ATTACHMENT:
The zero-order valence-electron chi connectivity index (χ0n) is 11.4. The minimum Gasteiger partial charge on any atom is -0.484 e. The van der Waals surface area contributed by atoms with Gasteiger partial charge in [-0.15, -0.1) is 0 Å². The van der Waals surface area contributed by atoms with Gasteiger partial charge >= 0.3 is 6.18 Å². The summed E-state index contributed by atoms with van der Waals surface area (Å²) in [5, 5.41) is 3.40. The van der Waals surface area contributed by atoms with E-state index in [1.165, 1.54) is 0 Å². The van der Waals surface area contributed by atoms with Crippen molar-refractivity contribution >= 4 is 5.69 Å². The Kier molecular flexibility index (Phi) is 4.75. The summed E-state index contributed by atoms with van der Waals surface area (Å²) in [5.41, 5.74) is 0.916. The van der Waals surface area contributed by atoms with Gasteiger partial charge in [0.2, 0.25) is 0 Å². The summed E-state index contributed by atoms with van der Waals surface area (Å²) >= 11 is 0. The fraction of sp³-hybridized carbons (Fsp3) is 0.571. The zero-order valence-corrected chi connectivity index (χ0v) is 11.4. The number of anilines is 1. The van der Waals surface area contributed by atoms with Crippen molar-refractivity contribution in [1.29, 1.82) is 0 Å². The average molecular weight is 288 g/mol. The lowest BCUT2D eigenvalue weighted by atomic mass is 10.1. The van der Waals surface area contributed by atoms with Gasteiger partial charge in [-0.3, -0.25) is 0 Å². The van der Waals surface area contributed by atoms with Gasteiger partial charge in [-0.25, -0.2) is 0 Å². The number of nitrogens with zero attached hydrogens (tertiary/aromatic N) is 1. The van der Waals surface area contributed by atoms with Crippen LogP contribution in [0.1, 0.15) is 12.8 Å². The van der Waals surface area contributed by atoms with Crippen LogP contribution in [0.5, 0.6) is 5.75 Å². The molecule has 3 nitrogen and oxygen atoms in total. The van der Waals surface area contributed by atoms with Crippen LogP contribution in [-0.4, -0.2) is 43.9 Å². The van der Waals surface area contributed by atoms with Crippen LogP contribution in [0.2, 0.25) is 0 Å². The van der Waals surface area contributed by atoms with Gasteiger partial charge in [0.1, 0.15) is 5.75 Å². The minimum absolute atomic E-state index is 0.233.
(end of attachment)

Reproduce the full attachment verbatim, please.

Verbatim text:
The zero-order valence-electron chi connectivity index (χ0n) is 11.4. The minimum Gasteiger partial charge on any atom is -0.484 e. The van der Waals surface area contributed by atoms with Gasteiger partial charge in [-0.15, -0.1) is 0 Å². The van der Waals surface area contributed by atoms with Gasteiger partial charge >= 0.3 is 6.18 Å². The summed E-state index contributed by atoms with van der Waals surface area (Å²) in [5, 5.41) is 3.40. The van der Waals surface area contributed by atoms with E-state index in [1.165, 1.54) is 0 Å². The van der Waals surface area contributed by atoms with Crippen molar-refractivity contribution >= 4 is 5.69 Å². The Kier molecular flexibility index (Phi) is 4.75. The summed E-state index contributed by atoms with van der Waals surface area (Å²) in [5.41, 5.74) is 0.916. The van der Waals surface area contributed by atoms with Gasteiger partial charge in [0.2, 0.25) is 0 Å². The summed E-state index contributed by atoms with van der Waals surface area (Å²) >= 11 is 0. The fraction of sp³-hybridized carbons (Fsp3) is 0.571. The zero-order valence-corrected chi connectivity index (χ0v) is 11.4. The number of anilines is 1. The van der Waals surface area contributed by atoms with Crippen molar-refractivity contribution in [1.29, 1.82) is 0 Å². The average molecular weight is 288 g/mol. The lowest BCUT2D eigenvalue weighted by atomic mass is 10.1. The van der Waals surface area contributed by atoms with Gasteiger partial charge in [-0.3, -0.25) is 0 Å². The van der Waals surface area contributed by atoms with Gasteiger partial charge in [-0.25, -0.2) is 0 Å². The number of nitrogens with zero attached hydrogens (tertiary/aromatic N) is 1. The van der Waals surface area contributed by atoms with Crippen LogP contribution in [0.1, 0.15) is 12.8 Å². The van der Waals surface area contributed by atoms with Crippen LogP contribution in [0.5, 0.6) is 5.75 Å². The molecule has 3 nitrogen and oxygen atoms in total. The van der Waals surface area contributed by atoms with Crippen LogP contribution in [-0.4, -0.2) is 43.9 Å². The van der Waals surface area contributed by atoms with Crippen LogP contribution in [0.2, 0.25) is 0 Å². The van der Waals surface area contributed by atoms with Gasteiger partial charge in [0.1, 0.15) is 5.75 Å². The minimum absolute atomic E-state index is 0.233.